The International Content: Monetizing Global Content Assets and Measuring Success report examines the views of brand-side marketers on the management of international content.

This research, conducted by Econsultancy in partnership with Lionbridge LLC, is based on a sample of more than 270 executive-level marketers across a variety of international businesses. Respondents’ organizations reported an average of $1bn-$5bn in 2016 revenue.

The report explores ways in which high-performing organizations govern their international content to improve global brand positioning and increase revenue. The survey contrasts leaders’ methods with those of the mainstream to give the reader a better understanding of successful approaches to global content management, and the challenges those taking these approaches encounter.

As globalization accelerates, industry leaders tend to centralize control of their global content; 72% of leaders describe their governance of global content as either “very tightly controlled at a global level, with no local autonomy,” or “tightly controlled, with some local autonomy.”

Naturally, localization is a challenge for larger international organizations that tend to have more rigidly defined content strategies than companies in the more ad-hoc mainstream.

However, leaders are trying to change this; twice as many leaders are planning to extend the number of markets in which they have a web presence as their mainstream peers.

Standing out among the challenges organizations face in seeking to grow the number of local markets in which they operate are technology, industry compliance, and limited undestanding of ROI within the organization. Leaders are more than twice as likely as their mainstream peers to report “industry compliance” as the chief obstacle to localized expansion, while the mainstream reports “lack of business case / limited understanding of ROI” at twice the rate of high-performers.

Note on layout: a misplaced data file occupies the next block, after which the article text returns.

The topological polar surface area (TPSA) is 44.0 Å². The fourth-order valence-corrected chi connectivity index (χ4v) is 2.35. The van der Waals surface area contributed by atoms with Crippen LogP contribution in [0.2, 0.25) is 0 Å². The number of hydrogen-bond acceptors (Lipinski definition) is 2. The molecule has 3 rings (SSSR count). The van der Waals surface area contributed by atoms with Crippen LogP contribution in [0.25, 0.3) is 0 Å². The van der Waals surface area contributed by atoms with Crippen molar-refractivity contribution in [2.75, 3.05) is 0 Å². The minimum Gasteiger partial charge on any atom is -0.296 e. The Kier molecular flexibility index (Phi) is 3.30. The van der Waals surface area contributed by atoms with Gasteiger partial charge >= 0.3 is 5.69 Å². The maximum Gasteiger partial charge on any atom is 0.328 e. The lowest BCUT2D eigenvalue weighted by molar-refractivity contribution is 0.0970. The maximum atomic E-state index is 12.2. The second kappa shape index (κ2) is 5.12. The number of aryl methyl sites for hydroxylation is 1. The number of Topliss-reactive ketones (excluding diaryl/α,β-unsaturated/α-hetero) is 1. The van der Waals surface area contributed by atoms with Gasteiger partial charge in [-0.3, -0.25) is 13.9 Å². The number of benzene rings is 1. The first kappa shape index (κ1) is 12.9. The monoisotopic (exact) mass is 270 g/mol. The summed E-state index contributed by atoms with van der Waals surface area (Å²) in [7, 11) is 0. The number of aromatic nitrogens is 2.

Still, everyone struggles with establishing a global governance framework. While leaders are unsurprisingly better in this regard, roughly a fifth of both performance groups report it being the main barrier to their organizations’ expansion efforts.

Findings include:

  • Nearly two-thirds of leaders (65%) believe that internationalization of content is ‘critical for creating a global brand,’ compared to only 35% of mainstream respondents. There is broad consensus among leaders that carefully planned international content is integral to digital transformation and the overall customer experience.
  • More than half (54%) of leaders believe their budgeting for international websites is ‘very much based on a quantifiable understanding of the likely revenue uplift.’ They are similarly likely to report that they have portioned off budget for content internationalization (60%).
  • Leaders are more than four times as likely as the mainstream to have clear ownership of content within their businesses.
  • Among leaders, control of content within the business itself lies with product teams twice as often as it does with the product teams of the mainstream (35% versus 15%, respectively), and with analysts at about the same rate (46% for leaders versus 23% for the mainstream).